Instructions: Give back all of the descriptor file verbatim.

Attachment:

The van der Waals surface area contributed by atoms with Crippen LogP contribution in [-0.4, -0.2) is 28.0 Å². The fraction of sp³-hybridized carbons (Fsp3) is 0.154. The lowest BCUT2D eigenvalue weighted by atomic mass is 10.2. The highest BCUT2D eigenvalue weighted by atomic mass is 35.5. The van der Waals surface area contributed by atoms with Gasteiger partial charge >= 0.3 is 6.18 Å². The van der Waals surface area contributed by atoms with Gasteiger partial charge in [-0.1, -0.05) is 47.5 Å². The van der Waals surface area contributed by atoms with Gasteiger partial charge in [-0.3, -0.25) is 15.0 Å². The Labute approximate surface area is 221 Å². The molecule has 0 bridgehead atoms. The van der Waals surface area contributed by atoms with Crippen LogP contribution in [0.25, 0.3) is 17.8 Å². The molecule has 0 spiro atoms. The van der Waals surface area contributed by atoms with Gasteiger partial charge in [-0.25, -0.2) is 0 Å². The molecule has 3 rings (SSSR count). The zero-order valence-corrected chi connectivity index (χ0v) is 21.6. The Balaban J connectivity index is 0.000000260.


The van der Waals surface area contributed by atoms with Crippen LogP contribution in [-0.4, -0.2) is 28.0 Å². The fraction of sp³-hybridized carbons (Fsp3) is 0.154. The lowest BCUT2D eigenvalue weighted by atomic mass is 10.2. The highest BCUT2D eigenvalue weighted by atomic mass is 35.5. The van der Waals surface area contributed by atoms with Gasteiger partial charge >= 0.3 is 6.18 Å². The van der Waals surface area contributed by atoms with Gasteiger partial charge in [-0.1, -0.05) is 47.5 Å². The van der Waals surface area contributed by atoms with Gasteiger partial charge in [-0.3, -0.25) is 15.0 Å². The Labute approximate surface area is 221 Å². The molecule has 0 bridgehead atoms. The van der Waals surface area contributed by atoms with Crippen LogP contribution in [0.25, 0.3) is 17.8 Å². The molecule has 0 spiro atoms. The van der Waals surface area contributed by atoms with Gasteiger partial charge in [-0.25, -0.2) is 0 Å². The molecule has 3 rings (SSSR count). The zero-order valence-corrected chi connectivity index (χ0v) is 21.6. The Balaban J connectivity index is 0.000000260.